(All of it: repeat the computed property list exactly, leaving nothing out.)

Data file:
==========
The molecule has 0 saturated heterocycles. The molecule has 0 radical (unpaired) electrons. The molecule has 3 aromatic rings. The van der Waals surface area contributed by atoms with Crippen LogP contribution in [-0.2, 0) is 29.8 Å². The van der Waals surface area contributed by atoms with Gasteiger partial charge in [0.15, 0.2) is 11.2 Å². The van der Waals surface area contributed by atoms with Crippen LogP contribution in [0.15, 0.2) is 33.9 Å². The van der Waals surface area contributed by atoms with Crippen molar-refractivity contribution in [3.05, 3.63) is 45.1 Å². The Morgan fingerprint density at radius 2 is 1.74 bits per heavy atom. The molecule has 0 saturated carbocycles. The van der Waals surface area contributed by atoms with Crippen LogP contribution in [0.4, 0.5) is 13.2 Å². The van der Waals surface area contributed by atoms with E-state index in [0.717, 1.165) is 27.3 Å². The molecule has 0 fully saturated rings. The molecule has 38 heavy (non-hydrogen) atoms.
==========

The molecule has 0 saturated heterocycles. The molecule has 0 radical (unpaired) electrons. The molecule has 3 aromatic rings. The van der Waals surface area contributed by atoms with Crippen LogP contribution in [-0.2, 0) is 29.8 Å². The van der Waals surface area contributed by atoms with Gasteiger partial charge in [0.15, 0.2) is 11.2 Å². The van der Waals surface area contributed by atoms with Crippen LogP contribution in [0.15, 0.2) is 33.9 Å². The van der Waals surface area contributed by atoms with Crippen molar-refractivity contribution in [3.05, 3.63) is 45.1 Å². The Morgan fingerprint density at radius 2 is 1.74 bits per heavy atom. The molecule has 0 saturated carbocycles. The van der Waals surface area contributed by atoms with Crippen LogP contribution in [0.4, 0.5) is 13.2 Å². The van der Waals surface area contributed by atoms with E-state index in [0.717, 1.165) is 27.3 Å². The molecule has 0 fully saturated rings. The molecule has 38 heavy (non-hydrogen) atoms.